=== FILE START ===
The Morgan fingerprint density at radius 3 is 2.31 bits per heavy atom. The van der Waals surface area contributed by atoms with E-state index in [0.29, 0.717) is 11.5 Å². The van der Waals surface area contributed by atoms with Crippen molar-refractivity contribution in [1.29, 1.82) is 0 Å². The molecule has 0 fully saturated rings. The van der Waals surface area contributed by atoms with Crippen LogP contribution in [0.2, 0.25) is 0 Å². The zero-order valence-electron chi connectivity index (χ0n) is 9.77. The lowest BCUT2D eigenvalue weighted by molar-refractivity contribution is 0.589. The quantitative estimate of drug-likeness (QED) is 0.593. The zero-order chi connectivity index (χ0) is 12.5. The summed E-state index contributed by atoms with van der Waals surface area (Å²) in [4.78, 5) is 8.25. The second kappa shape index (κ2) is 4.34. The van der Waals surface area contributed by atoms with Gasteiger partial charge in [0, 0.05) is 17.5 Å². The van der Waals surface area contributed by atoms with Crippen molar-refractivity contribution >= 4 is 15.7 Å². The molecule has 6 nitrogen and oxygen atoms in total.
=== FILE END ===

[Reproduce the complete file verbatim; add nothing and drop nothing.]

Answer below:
The Morgan fingerprint density at radius 3 is 2.31 bits per heavy atom. The van der Waals surface area contributed by atoms with E-state index in [0.29, 0.717) is 11.5 Å². The van der Waals surface area contributed by atoms with Crippen molar-refractivity contribution in [1.29, 1.82) is 0 Å². The molecule has 0 fully saturated rings. The van der Waals surface area contributed by atoms with Crippen LogP contribution in [0.2, 0.25) is 0 Å². The zero-order valence-electron chi connectivity index (χ0n) is 9.77. The lowest BCUT2D eigenvalue weighted by molar-refractivity contribution is 0.589. The quantitative estimate of drug-likeness (QED) is 0.593. The zero-order chi connectivity index (χ0) is 12.5. The summed E-state index contributed by atoms with van der Waals surface area (Å²) in [4.78, 5) is 8.25. The second kappa shape index (κ2) is 4.34. The van der Waals surface area contributed by atoms with Gasteiger partial charge in [0, 0.05) is 17.5 Å². The van der Waals surface area contributed by atoms with Crippen molar-refractivity contribution >= 4 is 15.7 Å². The molecule has 6 nitrogen and oxygen atoms in total.